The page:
In Stewart Enterprises Inc., v. City of Oakland (2016) 248 Cal.App.4th 410 the court of appeal provided important clarification on the limits of a local agency’s ability to use an emergency ordinance to reach back and prohibit a previously-approved project.

Stewart Enterprises involved a proposed crematorium in Oakland. After obtaining administrative zoning clearance for the proposed use, the developer bought the property and applied for a building permit. Five days after the building permit issued – and due to public opposition to the crematorium – the city council adopted an emergency ordinance requiring a use permit for any new crematorium activity in the city.

The emergency ordinance was written to apply to “any building or structure for which rights to proceed with said building or structure have not yet vested pursuant to the provisions of State law. . .” Thus, the ordinance focused on vesting under the so-called “judicial” vested rights doctrine, which provides that a permit-based right does not “vest” until the developer has performed substantial work and incurred substantial liabilities in good-faith reliance on the permit. Having approved the emergency ordinance, the city notified the developer it could not proceed with the crematorium without first obtaining a use permit.

After the developer’s administrative appeals failed, it filed suit, claiming among other things, that the emergency ordinance impaired its vested right to go ahead with the crematorium. That claim was not based on the “judicial” vested rights doctrine, however, but on the city’s own permit-vesting ordinance, which provided, in part, that when a subsisting building permit has been lawfully issued “neither the original adoption of the zoning regulations nor of any subsequent rezoning or other amendment thereto shall prohibit the construction, or other development or change, or use authorized by said permit.”

The trial court sided with the developer, finding that the city’s permit-vesting ordinance precluded application of the emergency ordinance to require a use permit.

On appeal, the court evaluated three issues: (1) whether the developer had a vested right under the city’s permit-vesting ordinance; (2) if so, whether the emergency ordinance impaired that right; and (3) if the developer had a vested right that was impaired, whether the impairment was justified based on the need to protect public health and welfare.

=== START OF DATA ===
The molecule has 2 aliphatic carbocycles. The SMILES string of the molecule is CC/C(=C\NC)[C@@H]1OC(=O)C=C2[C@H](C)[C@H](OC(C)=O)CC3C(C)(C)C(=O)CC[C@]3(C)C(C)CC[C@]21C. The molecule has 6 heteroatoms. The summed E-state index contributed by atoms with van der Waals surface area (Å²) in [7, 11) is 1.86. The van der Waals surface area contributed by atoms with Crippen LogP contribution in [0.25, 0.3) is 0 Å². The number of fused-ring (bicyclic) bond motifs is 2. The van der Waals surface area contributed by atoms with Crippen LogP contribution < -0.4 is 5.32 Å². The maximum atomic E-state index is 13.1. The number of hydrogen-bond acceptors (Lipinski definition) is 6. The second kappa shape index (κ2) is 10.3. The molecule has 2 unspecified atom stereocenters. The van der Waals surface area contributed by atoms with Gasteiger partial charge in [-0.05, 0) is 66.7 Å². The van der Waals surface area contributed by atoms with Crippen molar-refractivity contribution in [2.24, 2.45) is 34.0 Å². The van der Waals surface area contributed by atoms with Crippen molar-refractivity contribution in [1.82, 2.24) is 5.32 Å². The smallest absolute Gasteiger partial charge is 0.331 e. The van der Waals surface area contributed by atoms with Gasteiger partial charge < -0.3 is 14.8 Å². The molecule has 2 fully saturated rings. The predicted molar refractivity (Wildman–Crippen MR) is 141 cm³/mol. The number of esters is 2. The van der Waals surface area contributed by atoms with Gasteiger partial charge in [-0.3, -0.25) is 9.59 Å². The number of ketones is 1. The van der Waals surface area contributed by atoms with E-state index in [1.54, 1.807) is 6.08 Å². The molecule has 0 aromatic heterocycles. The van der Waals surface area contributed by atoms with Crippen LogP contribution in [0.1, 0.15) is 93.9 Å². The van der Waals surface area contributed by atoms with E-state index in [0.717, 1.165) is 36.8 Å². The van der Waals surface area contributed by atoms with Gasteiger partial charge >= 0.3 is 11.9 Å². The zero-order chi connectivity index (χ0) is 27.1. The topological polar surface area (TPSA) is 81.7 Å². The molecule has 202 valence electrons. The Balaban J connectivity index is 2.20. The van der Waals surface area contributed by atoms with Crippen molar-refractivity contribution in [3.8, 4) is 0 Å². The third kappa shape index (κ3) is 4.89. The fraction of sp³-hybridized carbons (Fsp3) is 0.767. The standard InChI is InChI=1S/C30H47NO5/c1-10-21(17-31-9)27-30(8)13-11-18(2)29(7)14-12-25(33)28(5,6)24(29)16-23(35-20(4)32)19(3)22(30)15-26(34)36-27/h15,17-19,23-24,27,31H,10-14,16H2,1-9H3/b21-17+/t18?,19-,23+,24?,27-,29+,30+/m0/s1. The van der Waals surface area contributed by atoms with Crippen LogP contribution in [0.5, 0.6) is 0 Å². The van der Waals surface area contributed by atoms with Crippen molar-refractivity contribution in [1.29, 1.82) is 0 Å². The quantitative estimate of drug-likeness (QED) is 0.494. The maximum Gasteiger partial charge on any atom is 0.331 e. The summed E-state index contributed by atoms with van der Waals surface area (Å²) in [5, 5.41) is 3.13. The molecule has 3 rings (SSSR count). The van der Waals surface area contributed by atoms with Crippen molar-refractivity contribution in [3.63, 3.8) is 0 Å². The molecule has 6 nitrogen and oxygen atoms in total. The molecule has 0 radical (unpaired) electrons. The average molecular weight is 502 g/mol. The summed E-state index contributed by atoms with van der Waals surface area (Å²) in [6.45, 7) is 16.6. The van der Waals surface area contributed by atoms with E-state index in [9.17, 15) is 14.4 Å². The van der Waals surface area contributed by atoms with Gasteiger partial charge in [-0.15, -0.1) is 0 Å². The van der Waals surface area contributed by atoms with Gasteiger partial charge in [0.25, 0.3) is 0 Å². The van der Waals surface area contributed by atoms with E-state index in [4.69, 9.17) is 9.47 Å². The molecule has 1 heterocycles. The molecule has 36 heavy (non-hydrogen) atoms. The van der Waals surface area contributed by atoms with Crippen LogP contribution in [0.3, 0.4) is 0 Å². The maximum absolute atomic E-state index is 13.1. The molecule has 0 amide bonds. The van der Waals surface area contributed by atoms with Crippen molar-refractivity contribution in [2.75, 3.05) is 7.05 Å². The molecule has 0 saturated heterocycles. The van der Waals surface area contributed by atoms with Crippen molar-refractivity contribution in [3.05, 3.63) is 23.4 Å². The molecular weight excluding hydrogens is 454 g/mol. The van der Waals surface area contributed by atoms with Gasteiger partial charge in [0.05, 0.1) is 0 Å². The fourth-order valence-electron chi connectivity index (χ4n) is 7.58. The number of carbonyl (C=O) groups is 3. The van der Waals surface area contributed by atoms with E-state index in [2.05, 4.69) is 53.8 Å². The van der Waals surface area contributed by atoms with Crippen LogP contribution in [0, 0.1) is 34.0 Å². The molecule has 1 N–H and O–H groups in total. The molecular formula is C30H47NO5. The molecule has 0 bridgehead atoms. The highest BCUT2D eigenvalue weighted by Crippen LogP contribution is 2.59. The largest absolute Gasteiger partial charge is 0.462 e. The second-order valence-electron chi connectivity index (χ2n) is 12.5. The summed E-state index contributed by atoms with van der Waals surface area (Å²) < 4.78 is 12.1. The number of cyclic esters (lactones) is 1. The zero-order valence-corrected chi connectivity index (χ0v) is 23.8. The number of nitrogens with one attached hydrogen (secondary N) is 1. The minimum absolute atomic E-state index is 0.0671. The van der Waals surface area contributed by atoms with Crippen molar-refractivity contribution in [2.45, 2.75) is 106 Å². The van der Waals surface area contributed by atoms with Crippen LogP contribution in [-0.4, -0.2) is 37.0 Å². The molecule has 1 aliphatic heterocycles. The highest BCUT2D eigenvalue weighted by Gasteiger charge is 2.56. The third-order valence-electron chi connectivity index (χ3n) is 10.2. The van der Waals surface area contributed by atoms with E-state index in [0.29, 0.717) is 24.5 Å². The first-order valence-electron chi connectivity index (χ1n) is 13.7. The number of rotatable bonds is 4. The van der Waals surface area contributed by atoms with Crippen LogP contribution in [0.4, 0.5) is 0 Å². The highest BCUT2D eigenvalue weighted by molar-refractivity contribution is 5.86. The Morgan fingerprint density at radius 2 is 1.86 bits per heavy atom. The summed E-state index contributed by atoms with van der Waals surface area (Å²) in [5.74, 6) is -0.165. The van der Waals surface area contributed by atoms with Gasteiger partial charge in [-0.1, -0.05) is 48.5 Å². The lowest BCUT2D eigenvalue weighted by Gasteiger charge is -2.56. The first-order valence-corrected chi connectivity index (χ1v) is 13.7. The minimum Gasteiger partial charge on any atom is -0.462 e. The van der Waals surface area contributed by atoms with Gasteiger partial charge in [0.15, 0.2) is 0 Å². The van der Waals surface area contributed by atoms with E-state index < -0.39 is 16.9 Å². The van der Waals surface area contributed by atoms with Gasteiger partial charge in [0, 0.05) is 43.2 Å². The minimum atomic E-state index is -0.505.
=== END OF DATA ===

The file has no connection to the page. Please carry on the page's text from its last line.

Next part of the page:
The court quickly determined that the developer had a vested right under the city’s permit-vesting ordinance, since the ordinance precluded application of subsequently-enacted zoning regulations where application of the regulations would prohibit construction authorized under a given permit.

Next, the court found that application of the emergency ordinance would impair the developer’s vested right based on the simple fact that it prevented construction of the crematorium under the building permit. The court was unpersuaded by the city’s claim that the vested right was not impaired because the developer had the option of pursuing a use permit. The possibility the developer could regain the right to build the crematorium if it obtained a use permit does not, the court noted, change the fact that “a project can be ‘prohibited’ even if the fulfillment of certain contingencies might at some later date reauthorize it.”

Lastly, the court considered the city’s claim that impairment of the vested right was necessary in order to protect public health and welfare. While the courts have recognized that vested rights may be impaired when necessary to address a “menace to public health and safety or a public nuisance,” such a finding must be supported by substantial evidence. The court found that letters of opposition to the crematorium and general comments expressing concern about the crematorium’s potential effects on public health were insufficient to make the required showing. Although it declined to establish a bright line rule, the court indicated that to justify impairment of a vested right, the record would likely need to include “actual” evidence that the use poses an unmitigated risk to public health.

Stewart Enterprises does not cover new ground. However, the decision is an important reminder that a vested right—whether created as a matter of law or pursuant to a vesting ordinance – may not be impaired, no matter how unpopular the project, without the governing agency meeting a heavy burden of proof.